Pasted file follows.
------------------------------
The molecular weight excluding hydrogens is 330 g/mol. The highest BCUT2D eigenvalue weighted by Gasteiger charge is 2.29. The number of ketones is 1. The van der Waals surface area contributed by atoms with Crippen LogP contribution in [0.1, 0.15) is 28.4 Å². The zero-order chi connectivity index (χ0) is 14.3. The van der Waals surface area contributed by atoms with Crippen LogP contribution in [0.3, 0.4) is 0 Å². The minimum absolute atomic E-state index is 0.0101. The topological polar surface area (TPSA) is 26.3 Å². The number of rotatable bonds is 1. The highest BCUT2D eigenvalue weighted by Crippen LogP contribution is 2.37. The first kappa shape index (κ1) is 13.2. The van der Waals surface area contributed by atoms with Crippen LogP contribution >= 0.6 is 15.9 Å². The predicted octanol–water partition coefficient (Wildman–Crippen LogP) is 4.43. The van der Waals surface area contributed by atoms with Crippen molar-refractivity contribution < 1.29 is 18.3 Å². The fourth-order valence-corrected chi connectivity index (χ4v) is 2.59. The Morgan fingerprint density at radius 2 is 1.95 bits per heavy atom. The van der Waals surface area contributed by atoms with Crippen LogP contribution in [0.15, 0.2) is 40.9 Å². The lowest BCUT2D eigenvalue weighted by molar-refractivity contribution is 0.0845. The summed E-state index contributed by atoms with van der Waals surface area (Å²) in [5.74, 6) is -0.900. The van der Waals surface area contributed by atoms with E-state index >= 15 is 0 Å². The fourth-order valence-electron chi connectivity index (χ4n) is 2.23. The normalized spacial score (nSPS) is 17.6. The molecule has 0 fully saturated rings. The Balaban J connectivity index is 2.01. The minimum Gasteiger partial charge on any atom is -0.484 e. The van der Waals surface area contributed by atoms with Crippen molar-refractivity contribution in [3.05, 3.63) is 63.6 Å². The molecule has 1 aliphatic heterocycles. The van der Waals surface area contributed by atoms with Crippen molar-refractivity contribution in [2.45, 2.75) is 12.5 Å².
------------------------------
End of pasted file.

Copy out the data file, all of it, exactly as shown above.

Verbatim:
The molecular weight excluding hydrogens is 330 g/mol. The highest BCUT2D eigenvalue weighted by Gasteiger charge is 2.29. The number of ketones is 1. The van der Waals surface area contributed by atoms with Crippen LogP contribution in [0.1, 0.15) is 28.4 Å². The zero-order chi connectivity index (χ0) is 14.3. The van der Waals surface area contributed by atoms with Crippen LogP contribution in [0.3, 0.4) is 0 Å². The minimum absolute atomic E-state index is 0.0101. The topological polar surface area (TPSA) is 26.3 Å². The number of rotatable bonds is 1. The highest BCUT2D eigenvalue weighted by Crippen LogP contribution is 2.37. The first kappa shape index (κ1) is 13.2. The van der Waals surface area contributed by atoms with Crippen LogP contribution >= 0.6 is 15.9 Å². The predicted octanol–water partition coefficient (Wildman–Crippen LogP) is 4.43. The van der Waals surface area contributed by atoms with Crippen molar-refractivity contribution < 1.29 is 18.3 Å². The fourth-order valence-corrected chi connectivity index (χ4v) is 2.59. The Morgan fingerprint density at radius 2 is 1.95 bits per heavy atom. The van der Waals surface area contributed by atoms with Crippen LogP contribution in [0.15, 0.2) is 40.9 Å². The lowest BCUT2D eigenvalue weighted by molar-refractivity contribution is 0.0845. The summed E-state index contributed by atoms with van der Waals surface area (Å²) in [5.74, 6) is -0.900. The van der Waals surface area contributed by atoms with E-state index >= 15 is 0 Å². The fourth-order valence-electron chi connectivity index (χ4n) is 2.23. The normalized spacial score (nSPS) is 17.6. The molecule has 0 fully saturated rings. The Balaban J connectivity index is 2.01. The minimum Gasteiger partial charge on any atom is -0.484 e. The van der Waals surface area contributed by atoms with Crippen molar-refractivity contribution in [3.05, 3.63) is 63.6 Å². The molecule has 1 aliphatic heterocycles. The van der Waals surface area contributed by atoms with Crippen molar-refractivity contribution in [2.45, 2.75) is 12.5 Å².